Progress could not pick a candidate for deputy leader — which shows how deeply Progress is embedded in the parliamentary party. The three deputy leader candidates — Caroline Flint, Ben Bradshaw and Stella Creasy — are all Progress members, so they couldn’t choose which one to back.

Progress’s attempts to shift the party towards privatisation and other business-friendly policies favoured by their funders aren’t hard to find.

But they don’t get reported that much because most national journalists both rely on Progress members for their stories and agree with their Blairite arguments.

Only now are people waking up to the sinister nature of Progress’s coup attempt to unseat Jeremy Corbyn.

Paul Flynn MP (Newport) condemned the plotters as:

“Orchestrated treachery. Resignations on the hour by the future Blair Tribute Party. Self-indulgent party games as steel jobs are in new peril.”

Even former SNP leader Alex Salmond – a politician I know personally and someone steeped in honesty – called out the Progress plotters.

The mass resignation of senior Labour MPs over Jeremy Corbyn’s leadership of the Labour Party is a “disgusting, organised coup”, he said.

But their plotting has been an open secret.

An article in the Telegraph dated the 16 June detailed that the Progress led

“Labour rebels hope to topple Jeremy Corbyn in 24-hour blitz after EU referendum.”

Further evidence that these Labour MPs have been plotting against Mr Corbyn and would have assailed his leadership regardless of the outcome of the referendum.

Shadow chancellor John McDonnell described the MPs in Progress as a “narrow right-wing clique”, “conservative” and “hard right”.

“They all come from a sort of a narrow right-wing clique within the Labour Party based around the Progress organisation,” he said.

“I don’t think they’ve really ever accepted Jeremy’s mandate. I’m afraid they have to recognise that Jeremy got elected with the largest mandate of any political leader from any political party in our history.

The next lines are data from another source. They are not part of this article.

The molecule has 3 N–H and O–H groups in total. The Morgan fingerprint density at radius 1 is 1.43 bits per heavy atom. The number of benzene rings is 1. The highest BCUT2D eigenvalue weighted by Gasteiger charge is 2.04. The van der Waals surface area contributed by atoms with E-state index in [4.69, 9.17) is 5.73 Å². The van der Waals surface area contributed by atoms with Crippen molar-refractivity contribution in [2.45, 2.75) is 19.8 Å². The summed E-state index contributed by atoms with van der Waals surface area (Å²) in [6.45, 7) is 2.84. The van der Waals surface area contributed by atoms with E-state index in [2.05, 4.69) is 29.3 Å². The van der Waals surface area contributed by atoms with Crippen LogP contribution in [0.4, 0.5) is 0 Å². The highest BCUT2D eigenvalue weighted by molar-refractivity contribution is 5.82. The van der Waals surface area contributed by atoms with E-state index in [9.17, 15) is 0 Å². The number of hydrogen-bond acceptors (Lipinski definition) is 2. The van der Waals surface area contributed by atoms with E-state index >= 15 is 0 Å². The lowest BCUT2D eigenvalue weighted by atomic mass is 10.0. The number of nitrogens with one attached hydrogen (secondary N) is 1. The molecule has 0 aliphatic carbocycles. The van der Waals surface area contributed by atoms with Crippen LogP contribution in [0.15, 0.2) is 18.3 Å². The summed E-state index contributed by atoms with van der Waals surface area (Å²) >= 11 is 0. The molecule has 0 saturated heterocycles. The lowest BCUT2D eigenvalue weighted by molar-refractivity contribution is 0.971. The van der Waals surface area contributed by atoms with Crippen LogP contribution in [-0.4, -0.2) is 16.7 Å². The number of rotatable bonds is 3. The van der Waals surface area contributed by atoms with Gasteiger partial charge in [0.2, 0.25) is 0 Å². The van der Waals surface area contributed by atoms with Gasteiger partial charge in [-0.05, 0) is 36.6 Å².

“I’m afraid they haven’t respected that leadership election result.”

In 2012 the GMB openly accused Progress of being a “party within a party”.

It unsuccessfully submitted a resolution to Labour’s annual conference in September that year to try to “outlaw” the group.

The Labour Party said it would consider the GMB motion but stressed that it was “not in the business of excluding people”. A cruel irony considering what it is now doing to supporters of Jeremy Corbyn.

“We are a party that is reaching out to people, gaining new supporters and offering real change for the country in these tough times. The Labour Party is a broad church and we are not in the business of excluding people,” said a party spokesman at the time.

The GMB expressed concerns that Progress was operating to undermine the party, accusing it of attempting to sabotage Labour’s London mayoral campaign.

A motion passed at the union’s congress in 2012 accused “prominent members” of Progress briefing against Ed Miliband and said was responsible for persuading Labour’s front bench “to support cuts and wage restraint”.

It went on to say: “Congress notes that Progress advances the strategy of accepting the Tory arguments for public spending cuts.

“Congress believes that such factional campaigns to undermine Labour candidates, and to soften opposition to Tory policies, endanger the unity of the party and the movement in our fight against the coalition government.”

Progress hit back claiming there was “no evidence whatsoever” of its members briefing against the Labour leader, and that any attempt to suggest it had not backed Ken Livingstone for London mayor was “uncomradely”.

Detailed research carried out by Walking The Breadline adds more detail to just who is who within Progress:

Progress is chaired by Alison McGovern. Its vice-chairs are fellow Labour MPs Jenny Chapman, Stephen Doughty, Julie Elliott, Tristram Hunt, Dan Jarvis, Liz Kendall, Seema Malhotra, Toby Perkins, Lucy Powell, Steve Reed, Jonathan Reynolds and Nick Smith. Its honorary president is former Minister Stephen Twigg.

Progress is constituted as a private company limited by guarantee, with a legal board of directors in 2012 consisting of Jennifer Gerber, Jonathan Mendelsohn, Robert Philpot and Stephen Twigg.